Ivanchuk gets off to winning start

Ivanchuk, who is known for his moody play, played a masterpiece with white pieces to go one up in the two-game mini-match and is now just a draw away from attaining a berth in the semifinals of the Cup, which is also a part of the World Championship cycle. The tension and many-games of the tiebreaker apparently took its toll on a few players.

As a result, Russian Champion Peter Svidler played out a quick draw with top woman Judit Polgar in quick time. It was a similar story in the encounter between former World Champion Ruslan Ponomariov of Ukraine and Vugar Gashimov of Azerbaijan, who both were seen fighting long tiebreak games before finding themselves in the quarters.

For the record, Peter Svidler drew with Polgar in just 17 moves while Ponomariov signed peace with Gashimov in mere 14 moves. The other game of the quarters lasted a little longer but Alexander Grischuk of Russia could not break the ice against David Navara of Czech Republic and had to settle for a draw as well. The star of the day was Ivanchuk who came up with a sparkling performance with white pieces.

It is a common knowledge that Ivanchuk at his best is one of the most dangerous players in the world and on Friday turned out to be one of those days. Radjabov was on the receiving end in a Sicilian Dragon which came as a surprise to the chess pundits.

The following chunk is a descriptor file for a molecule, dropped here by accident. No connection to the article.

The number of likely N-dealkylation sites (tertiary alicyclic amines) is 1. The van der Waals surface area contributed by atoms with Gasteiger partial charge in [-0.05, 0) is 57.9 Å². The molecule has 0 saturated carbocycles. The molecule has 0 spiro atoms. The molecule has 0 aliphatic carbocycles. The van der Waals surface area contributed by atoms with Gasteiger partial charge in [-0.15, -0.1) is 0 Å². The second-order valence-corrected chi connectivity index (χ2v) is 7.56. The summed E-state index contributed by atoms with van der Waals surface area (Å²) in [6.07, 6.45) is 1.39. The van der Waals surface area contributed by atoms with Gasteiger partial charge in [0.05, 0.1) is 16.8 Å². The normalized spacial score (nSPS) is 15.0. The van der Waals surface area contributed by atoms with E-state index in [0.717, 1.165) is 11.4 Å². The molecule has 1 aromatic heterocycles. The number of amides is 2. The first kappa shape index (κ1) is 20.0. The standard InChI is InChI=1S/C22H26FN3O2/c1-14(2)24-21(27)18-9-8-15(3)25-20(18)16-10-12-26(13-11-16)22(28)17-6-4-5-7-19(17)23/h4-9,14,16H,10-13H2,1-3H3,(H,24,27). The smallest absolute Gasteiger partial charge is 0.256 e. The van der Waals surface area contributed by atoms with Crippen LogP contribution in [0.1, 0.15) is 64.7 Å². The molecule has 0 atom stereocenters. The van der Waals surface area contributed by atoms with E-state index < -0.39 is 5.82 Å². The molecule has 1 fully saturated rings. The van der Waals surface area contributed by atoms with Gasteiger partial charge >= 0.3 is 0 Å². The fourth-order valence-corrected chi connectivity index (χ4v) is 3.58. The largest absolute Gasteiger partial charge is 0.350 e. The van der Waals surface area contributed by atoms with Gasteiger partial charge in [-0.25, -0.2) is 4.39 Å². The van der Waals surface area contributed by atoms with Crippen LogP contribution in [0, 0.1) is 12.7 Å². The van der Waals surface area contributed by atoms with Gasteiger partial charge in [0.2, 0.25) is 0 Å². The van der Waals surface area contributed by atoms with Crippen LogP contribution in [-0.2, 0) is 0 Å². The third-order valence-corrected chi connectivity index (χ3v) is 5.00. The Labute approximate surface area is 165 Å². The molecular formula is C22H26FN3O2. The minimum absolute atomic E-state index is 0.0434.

Even more surprising was Ivanchuk’s cold-water treatment to an explosive opening as the Ukrainian gave his light squared Bishop early to stay away from main theoretical lines.

Tightening the noose in the middle game, Ivanchuk won black’s queen for two pieces and thereon it was just a matter of routine technique. Radjabov fought on till move 41 before calling it a day.

Grischuk tested Navara in a Queen’s Indian defense game with white pieces and this one remained level for most of the time. Regulation exchanges led to a perfect balance and peace was signed in 28 moves.

Results (Quarterfinals, Game 1): Vassily Ivanchuk (Ukr) bt Teinour Radjabov (Aze); Peter Svidler (Rus) drew Judit Polgar (Hun); Ruslan Ponomariov (Ukr) drew Vugar Gashimov (Aze); Alexander Grischuk (Rus) drew David Navara (Cze). 

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